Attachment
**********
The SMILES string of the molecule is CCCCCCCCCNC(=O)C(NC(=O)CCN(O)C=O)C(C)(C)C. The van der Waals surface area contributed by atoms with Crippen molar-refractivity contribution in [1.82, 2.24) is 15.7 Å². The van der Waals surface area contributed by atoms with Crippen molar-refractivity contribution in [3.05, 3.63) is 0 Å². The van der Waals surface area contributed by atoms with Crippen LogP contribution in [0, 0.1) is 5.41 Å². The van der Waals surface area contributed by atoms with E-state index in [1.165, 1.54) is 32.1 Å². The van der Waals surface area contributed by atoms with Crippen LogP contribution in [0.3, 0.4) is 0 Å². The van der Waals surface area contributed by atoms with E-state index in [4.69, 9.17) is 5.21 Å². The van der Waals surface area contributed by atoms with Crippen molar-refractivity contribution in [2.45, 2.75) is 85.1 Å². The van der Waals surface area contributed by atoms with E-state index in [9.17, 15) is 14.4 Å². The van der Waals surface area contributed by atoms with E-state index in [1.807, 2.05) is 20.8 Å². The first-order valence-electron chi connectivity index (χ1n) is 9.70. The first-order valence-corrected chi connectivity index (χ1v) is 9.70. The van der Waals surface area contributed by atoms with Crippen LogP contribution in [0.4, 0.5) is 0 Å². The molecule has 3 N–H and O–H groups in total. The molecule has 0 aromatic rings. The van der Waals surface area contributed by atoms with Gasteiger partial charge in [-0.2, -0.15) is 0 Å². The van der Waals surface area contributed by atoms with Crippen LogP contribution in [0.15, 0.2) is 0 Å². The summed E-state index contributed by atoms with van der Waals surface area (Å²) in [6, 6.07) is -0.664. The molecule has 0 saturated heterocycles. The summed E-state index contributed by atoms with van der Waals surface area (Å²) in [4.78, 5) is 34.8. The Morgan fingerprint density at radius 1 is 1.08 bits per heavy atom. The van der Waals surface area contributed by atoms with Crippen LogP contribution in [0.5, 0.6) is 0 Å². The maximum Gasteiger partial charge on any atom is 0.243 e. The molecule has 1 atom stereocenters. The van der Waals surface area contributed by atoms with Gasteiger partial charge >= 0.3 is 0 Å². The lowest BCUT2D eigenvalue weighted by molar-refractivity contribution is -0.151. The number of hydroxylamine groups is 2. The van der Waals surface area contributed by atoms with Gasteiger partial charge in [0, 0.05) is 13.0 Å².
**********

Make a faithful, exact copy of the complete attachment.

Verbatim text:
The SMILES string of the molecule is CCCCCCCCCNC(=O)C(NC(=O)CCN(O)C=O)C(C)(C)C. The van der Waals surface area contributed by atoms with Crippen molar-refractivity contribution in [1.82, 2.24) is 15.7 Å². The van der Waals surface area contributed by atoms with Crippen molar-refractivity contribution in [3.05, 3.63) is 0 Å². The van der Waals surface area contributed by atoms with Crippen LogP contribution in [0, 0.1) is 5.41 Å². The van der Waals surface area contributed by atoms with E-state index in [1.165, 1.54) is 32.1 Å². The van der Waals surface area contributed by atoms with Crippen LogP contribution in [0.3, 0.4) is 0 Å². The van der Waals surface area contributed by atoms with E-state index in [4.69, 9.17) is 5.21 Å². The van der Waals surface area contributed by atoms with Crippen molar-refractivity contribution in [2.45, 2.75) is 85.1 Å². The van der Waals surface area contributed by atoms with E-state index in [9.17, 15) is 14.4 Å². The van der Waals surface area contributed by atoms with E-state index in [1.807, 2.05) is 20.8 Å². The first-order valence-electron chi connectivity index (χ1n) is 9.70. The first-order valence-corrected chi connectivity index (χ1v) is 9.70. The van der Waals surface area contributed by atoms with Crippen LogP contribution in [0.4, 0.5) is 0 Å². The molecule has 3 N–H and O–H groups in total. The molecule has 0 aromatic rings. The van der Waals surface area contributed by atoms with Gasteiger partial charge in [-0.2, -0.15) is 0 Å². The van der Waals surface area contributed by atoms with Crippen LogP contribution in [0.15, 0.2) is 0 Å². The summed E-state index contributed by atoms with van der Waals surface area (Å²) in [6, 6.07) is -0.664. The molecule has 0 saturated heterocycles. The summed E-state index contributed by atoms with van der Waals surface area (Å²) in [4.78, 5) is 34.8. The Morgan fingerprint density at radius 1 is 1.08 bits per heavy atom. The van der Waals surface area contributed by atoms with Crippen LogP contribution in [0.5, 0.6) is 0 Å². The maximum Gasteiger partial charge on any atom is 0.243 e. The molecule has 1 atom stereocenters. The van der Waals surface area contributed by atoms with Gasteiger partial charge >= 0.3 is 0 Å². The lowest BCUT2D eigenvalue weighted by molar-refractivity contribution is -0.151. The number of hydroxylamine groups is 2. The van der Waals surface area contributed by atoms with Gasteiger partial charge in [0, 0.05) is 13.0 Å².